Detroit Free Press from Detroit, Michigan on October 14, 1988 · Page 3
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Detroit Free Press from Detroit, Michigan · Page 3

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Friday, October 14, 1988
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Page 3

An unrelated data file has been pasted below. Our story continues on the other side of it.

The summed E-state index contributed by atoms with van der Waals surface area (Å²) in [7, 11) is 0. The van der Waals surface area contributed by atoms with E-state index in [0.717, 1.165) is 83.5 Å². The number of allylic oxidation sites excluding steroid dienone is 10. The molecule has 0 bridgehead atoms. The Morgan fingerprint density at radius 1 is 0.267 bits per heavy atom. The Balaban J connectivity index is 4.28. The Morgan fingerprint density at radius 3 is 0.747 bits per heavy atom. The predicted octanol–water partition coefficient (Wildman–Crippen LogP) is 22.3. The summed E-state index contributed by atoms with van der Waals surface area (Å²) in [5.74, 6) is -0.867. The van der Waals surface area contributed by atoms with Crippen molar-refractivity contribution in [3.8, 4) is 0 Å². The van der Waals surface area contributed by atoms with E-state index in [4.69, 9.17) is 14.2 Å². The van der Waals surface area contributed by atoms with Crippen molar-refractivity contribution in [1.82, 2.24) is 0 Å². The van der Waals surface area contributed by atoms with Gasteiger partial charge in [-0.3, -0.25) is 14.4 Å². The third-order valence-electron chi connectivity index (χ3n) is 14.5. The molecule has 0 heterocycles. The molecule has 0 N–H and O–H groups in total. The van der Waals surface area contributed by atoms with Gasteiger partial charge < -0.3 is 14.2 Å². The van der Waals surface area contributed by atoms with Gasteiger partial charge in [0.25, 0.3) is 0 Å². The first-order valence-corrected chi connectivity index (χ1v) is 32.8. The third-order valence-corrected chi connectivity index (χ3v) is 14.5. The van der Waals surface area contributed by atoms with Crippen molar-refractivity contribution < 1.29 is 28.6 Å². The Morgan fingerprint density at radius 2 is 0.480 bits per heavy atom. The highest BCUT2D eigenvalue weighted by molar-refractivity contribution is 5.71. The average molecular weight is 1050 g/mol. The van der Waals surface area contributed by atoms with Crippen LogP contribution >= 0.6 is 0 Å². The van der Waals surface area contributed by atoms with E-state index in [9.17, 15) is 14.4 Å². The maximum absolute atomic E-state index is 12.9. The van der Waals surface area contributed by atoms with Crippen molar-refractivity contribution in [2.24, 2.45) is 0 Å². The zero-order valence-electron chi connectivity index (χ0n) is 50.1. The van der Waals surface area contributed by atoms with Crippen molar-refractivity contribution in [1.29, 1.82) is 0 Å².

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T ewwuw .jc-ir? urfy Mitq''fTrfjryryr'S.? " " '" -Vt-fiTrt tta azzy Sites Free Press Marathon '88 Kuma Reinstated Probert walks out of Ford clinic Sports, IF ZtetaY cMs keep the music alive Weekend, ID 5-page report on the 26-mile international event Section 1C Y 'V. X iTttro.TTxniTi- mim 'tlwiailf f t V- :-Vj flETRO Partly cloudy. High 63, low 44. Saturday: Partly cloudy Details, Page 2A X yyrry ?n-ti -t?r irst of menca to increase city loans by David Everett Free Press Staff Writer First of America-Southeast Michigan announced a three-year, $69 million program Thursday that it said will increase its lending in Detroit by at least 25 percent. The program, negotiated with a coalition of local labor, religious and civil rights groups, calls for the bank to make the $69 million in Detroit loans by the end of 1991. The coalition immediately announced it supports the program and will withdraw its challenge of a First of America expansion plan if state banking officials accept the loan program, which is aimed at improving home mortgage, business and development lending. "I think this sends a message to the other banks," said coalition leader Bernard Parker. "It proves that through discussions with the coalition, we can work together to come up with levels of lending that are needed in the city." Bank Chairman David Harrison complimented the coalition. "We think it's good business to be supportive of the communities in which we do business." The plan by First of America-Southeast Michigan, Detroit's seventh-largest bank, is the second such program unveiled by major local financial institutions in the controversy over lender support for the city. Comerica, the city's second-largest bank, said in August it plans $280 million in Detroit loans through 1990, or an increase of about $50 million a year. Through negotiations with the city's five other large banking companies, the Ad Hoc Coalition on Fair Banking Practices in Detroit hopes to get pledges for $1.15 billion in bank loans for Detroit over the next three years: The coalition, which includes leaders of the Detroit NAACP and the UAW, was formed after a series of Free Press articles in July examining lending practices in the city. The group threatened to challenge bank expansion plans' hold demonstrations and See LOANS, Page 15A IfcU,-. V't-jfe: -USA. ifc-, v ,- COMING SUNDAY: cciiEGE Guide The third annual edition of the Free Press' award-winning Michigan College Guide is a valuable collection of information on 46 four-year colleges and universities in the state. It offers extensive profiles of the 35 largest schools, as well as sketches of 1 1 small colleges and key facts about 37 two-year and community colleges. With reports on admissions, ! financial aid and preparing for j college, it's an important tool for Michigan high school students ; and their parents in planning for their educational , futures. " WhT Dukakis, Bush face off UPI and AP LOS ANGELES Vice-President George Bush laid his lead on the line Thursday in his second and last scheduled debate with Gov. Michael Dukakis, hoping to avoid a gaffe that could give his Democratic rival momentum in the campaign's last four weeks. Bush, the Republican presidential candidate, met the Massachusetts governor in the nationally broadcast 90-minute debate that began at 6 p.m. PDT, 9 p.m. Detroit time, in Historic Vote i- i t t. -" A ' ' i i a 1 rri 1 ItllWiliill A state committee voted Thursday to place Tiger Stadium the National Register of Historic Places, a Coleman Young from using federal money to replace the ballpark. Fan club pitches shutout in fight to save stadium BY BILL MCGRAW Free Press Staff Writer LANSING Tiger Stadium gained another fan Thursday Uncle Sam. Despite the objections of a City of Detroit official, a state panel voted unanimously to place the stadium on the National Register of Historic Places, a protection that could prevent Mayor Coleman Young from using federal funds to replace the ballpark. The vote by the State Historic Egyptian author wins By Bob McKelvey Free Press Book Editor A 77-year-old Egyptian novelist who is virtually unknown to most English-speaking readers has been awarded the 1988 Nobel Prize foi literature. Most of the world's literati were caught off guard by the announcement, including the winner of the $390,000 prize himself, Naguib Mahfouz. "I had no idea I was even nominated to win it," Mahfouz said Thursday in Cairo. "I am haprr, extremely happy, for myself and forwab literature." ifiree ( Pauley Pavilion on the UCLA campus. Bush entered the debate leading Dukakis by as few as one to three percentage points or as many as five to seven points in recent national polls. But Bush appeared to hold a much larger lead for the electoral votes that will decide the election, a survey released Wednesday showed. A Washington Post-ABC state-by-state survey of 10,000 likely voters said Bush led solidly in 21 states, including Michigan, with a total of 220 electoral votes just 50 short of h'ji r " ' - J " t Ol.J! Al XT Preservation Review Board assures the national designation and was an important strategic victory for the Tiger Stadium Fan Club, which submitted the application this year as part of its effort to preserve the city-owned stadium. In a statement to the review board supporting the application, Fan Club member Mike Gruber said: "I'd be hard pressed to name any public building in Detroit that has played a memorable role in more people's lives than has the ball park at Michi- The 18-member Swedish Academy, which made the announcement in Stockholm, called Mahfouz's works "rich in nuance now clear-sightedly realistic, now evocatively ambiguous." Described as a self-effacing man who haunts Cairo's coffeehouses, Mahfouz has been writing for half a century. His wide-ranging NaguiM Mahfouz DEBATE '88: Bflii inn ityuiw T 11 if IP F in final debate before the election the total needed to win. Dukakis was firmly ahead in only three states with 30 electoral votes. The survey was conducted over a three-week period beginning Sept. 21. The debate format was the same as during the candidates' first face-off Sept. 25 in Winston-Salem, N.C. two minutes to respond to a question from the moderator or one of the three journalists on the panel; one minute for his opponent's rebuttal, and two-minute closing statements by each. r r it it j in ; , ; . ?v " .. 1 T)nw!nna. nf Unliwli. Vlnnno o Photostory, Page 14. Hi 'd be hard pressed to name any public I building in Detroit that has played a memorable role in more people's livesjy Mike Gruber, Tiger Stadium Fan Club gan and Trumbull." After the vote, Fan Club member Bob Buchta said: "We're thrilled." Added Gruber: "It blocks one of the city's exits and it opens up the avenue for all sorts of court proceedings." Thomas Walters, of the city's Community and Economic Develop Nobel Prize novels take readers from the splendors of the ancient pharaohs to the cluttered alleys of modern Cairo. Although centered on Arabic culture, Mahfouz's work has universal application, the academy said in its announcement. "His work speaks to us all," it said. Mahfouz, whose work once was banned in his own country, is the first Arabic-language writer to win the award. Mahfouz frequently espouses unpopular causes. His 1967 novel, "Mira-mar," attacked the pan-Arabic policies See NOBElJPRIZE, Page 14A The debate scenery, a red-carpeted stage with a blue backdrop and oak lecterns, was the one used in the first Bush-Dukakis debate and again in the vice-presidential debate in Omaha, Neb. The panelists were moderator Bernard Shaw of Cable News Network, Andrea Mitchell of NBC, Ann Compton of ABC and Margaret Warner of Newsweek magazine. Up to 100 million people were expected to watch. The debate, taking place in per U " . ' i , ' JOHN A. STANODetrolt Free Press nvntoyitinn 4af mi1f1 nroironi Mavnr protection that could prevent Mayor ment Department, handed the review board a letter of protest that said the city needed more time to evaluate the ramifications of the historic designation. Walters said the designation appears to limit the city's options in See TIGER STADIUM, Page 14A Ann Landers 2E Bridge 12F Business 6C Classified Ads 12C, 4E Comics 12F Crossword Puzzle 13F Dateline Michigan 13D Death Notices UC Editorials 12A Entertainment ID Feature Page 7E Greater Detroit 4A Health & Fitness 3E Horoscope 12F r Friday October 14, 1988 For home delivery call 222-6500 20 cents haps the most critical toss-up state in the country, with 47 electoral votes, occurred as Bush's lead over Dukakis appeared to have narrowed some in recent days particularly since last week's vice-presidential debate between Democratic Sen. Lloyd Bent-sen of Texas, who polls show won big, and Republican Sen. Dan Quayle of Indiana, who polls show is hurting Bush. See DEBATE, Page 10A Grand Prix to remain downtown, Young says Mayor steers away from Belle Isle plan BY LORI MATHEWS Free Press Staff Writer Under public and political pressure, Mayor Coleman Young reversed gears Thursday and announced that the Detroit Grand Prix will continue to roar through downtown Detroit instead of moving to Belle Isle. In a terse statement issued late in the afternoon, Young said: "After months of review and discussion with Detroit Renaissance, the Formula One Constructors Association and others, we have concluded it will be possible to run the Detroit Grand Prix on the downtown circuit next year." Young also said the race is expected to remain downtown "in the ensuing years." The statement did not elaborate on the factors in Young's decision. "The state Coleman Young ment really speaks for itself," said Bob Berg, the mayor's press secretary. "The mayor; has said all along that his preference would be to run the Grand Prix down-! town." r 1 Young's statement came a day after; the City Council passed an ordinance; that would require the mayor to seekj council permission to move the auto' race to Belle Isle. But Berg said the! mayor's decision "had nothing to doi with the council vote." ;; ; : t Last June, two days before thej seventh Grand Prix was run down-', See GRAND PRIX, Page 1 4A t ? Jumble 5E Movie Guide 20 Names & Faces 14F Obituaries 9A Sports IF Stock Markets 9B Television 11D The Way We Live IE Volume 158, Number 159 1988, Detroit Free Press Thursday 464 and 0806 Lotto jackpot $6 million